Meeting total need begins a powerful marketing process. Offering this type of support has powerful marketing implications. A regional telephone company could be a convenient source of management support information across dozens of management topics through its Web site. A customer using information on conducting interviews, employee motivation or regional hiring regulations could be inferred to be very likely to grow because hiring of employees is a key indicator of growth. This sets the stage for true one-to-one customization because growth-related products can be offered in the context of growing the staff. The total-need approach is about letting customers express their needs naturally rather than bothering them to fill in customer surveys, which are proven to be completed inaccurately.


How to use the total-need approach. Using the total-need approach means an integrated marketing approach involving these key elements:


• An engaging customer-centric approach. Become the conduit for key management information critically needed by your resource-challenged small-business prospects. This will allow you to begin a dialogue outside your limited product set and help you prove that you understand your small-business prospect's true needs.


• Gather customer intelligence - intelligently. Ensure your approach has the capability to enable you to gather intelligence on the actual needs of small-business customers. Which ones need time-saving solutions? Which ones want to save money? Which ones are owned by a female? Which have an affinity for technology? Which ones are growing rapidly? Each of these answers can be a key determinant of their future product needs. Rather than relying on product transaction history to determine who is a valuable customer, you can begin to segment based on actual need.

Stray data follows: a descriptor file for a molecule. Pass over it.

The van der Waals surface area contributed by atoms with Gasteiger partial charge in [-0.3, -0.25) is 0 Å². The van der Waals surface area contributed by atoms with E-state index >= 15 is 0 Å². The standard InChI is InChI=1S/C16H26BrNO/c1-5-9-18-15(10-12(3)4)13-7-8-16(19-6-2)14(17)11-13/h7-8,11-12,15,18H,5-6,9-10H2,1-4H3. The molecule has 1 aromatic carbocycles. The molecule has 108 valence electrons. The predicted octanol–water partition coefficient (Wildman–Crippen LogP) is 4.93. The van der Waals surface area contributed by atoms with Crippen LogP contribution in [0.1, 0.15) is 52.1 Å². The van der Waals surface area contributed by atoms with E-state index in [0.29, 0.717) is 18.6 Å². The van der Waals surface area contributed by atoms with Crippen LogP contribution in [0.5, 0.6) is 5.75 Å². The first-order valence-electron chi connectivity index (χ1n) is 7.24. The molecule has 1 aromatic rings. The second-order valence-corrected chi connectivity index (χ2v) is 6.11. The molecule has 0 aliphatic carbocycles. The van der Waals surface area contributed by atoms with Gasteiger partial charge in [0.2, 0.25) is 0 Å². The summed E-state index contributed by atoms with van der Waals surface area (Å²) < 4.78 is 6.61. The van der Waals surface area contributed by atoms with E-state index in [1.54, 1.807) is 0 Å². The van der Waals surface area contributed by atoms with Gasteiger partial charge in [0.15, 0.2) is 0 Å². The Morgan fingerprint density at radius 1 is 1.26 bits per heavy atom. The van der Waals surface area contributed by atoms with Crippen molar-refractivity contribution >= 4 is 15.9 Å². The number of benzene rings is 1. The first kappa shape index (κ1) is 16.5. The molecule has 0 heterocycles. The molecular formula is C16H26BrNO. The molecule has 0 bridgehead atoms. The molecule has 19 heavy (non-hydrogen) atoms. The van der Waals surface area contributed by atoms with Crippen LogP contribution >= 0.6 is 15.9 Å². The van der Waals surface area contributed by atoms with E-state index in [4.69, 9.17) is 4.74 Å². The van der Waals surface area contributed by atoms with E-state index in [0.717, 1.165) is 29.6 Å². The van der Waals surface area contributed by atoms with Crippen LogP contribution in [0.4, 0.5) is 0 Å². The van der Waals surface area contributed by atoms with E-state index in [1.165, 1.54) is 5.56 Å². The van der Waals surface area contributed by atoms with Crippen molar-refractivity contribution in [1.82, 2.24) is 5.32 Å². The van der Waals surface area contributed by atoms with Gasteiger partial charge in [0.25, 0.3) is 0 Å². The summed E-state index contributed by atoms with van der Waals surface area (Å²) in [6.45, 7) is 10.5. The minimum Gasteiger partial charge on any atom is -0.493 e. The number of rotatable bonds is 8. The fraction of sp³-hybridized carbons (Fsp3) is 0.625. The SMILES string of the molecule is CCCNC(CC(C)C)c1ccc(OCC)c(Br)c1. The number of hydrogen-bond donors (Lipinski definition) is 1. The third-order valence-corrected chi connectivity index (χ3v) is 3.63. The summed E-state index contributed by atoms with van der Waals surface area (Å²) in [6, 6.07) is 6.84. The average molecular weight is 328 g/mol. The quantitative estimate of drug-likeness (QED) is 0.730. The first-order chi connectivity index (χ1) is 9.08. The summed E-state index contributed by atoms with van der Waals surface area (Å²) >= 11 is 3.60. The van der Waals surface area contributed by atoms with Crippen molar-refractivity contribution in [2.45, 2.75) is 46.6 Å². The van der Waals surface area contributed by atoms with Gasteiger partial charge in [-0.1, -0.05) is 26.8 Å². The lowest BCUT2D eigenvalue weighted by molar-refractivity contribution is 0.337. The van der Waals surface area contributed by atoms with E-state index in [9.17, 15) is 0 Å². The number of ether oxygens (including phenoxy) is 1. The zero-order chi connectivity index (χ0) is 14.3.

• Leverage marketing capabilities. Your small-business marketing portal provides you with an instantly credible platform to create a direct-to-desktop marketing channel integrating your offers, products or newsletters. Enhancements to assist this effort can include live customer service, direct e-mail campaigns and viral marketing capabilities enabling customers to their colleagues. Your channel members can also participate by offering support to their customers.


• Deliver total need under your brand. Delivering a credible offering to small businesses is your chance to build your own brand equity. Avoid third-party partners who want access to your customers. For example, several well-intentioned marketers have partnered with dot-com companies who offer free small-business content, tools or applications under their dot-com brand. Dot-com companies have no vested interest in helping a marketer understand their market segment and increase its value. They only seek customers for their own fledging sites.


David Ceolin is the CEO of Digital Cement, a provider of corporate marketing portals based in Westboro, MA.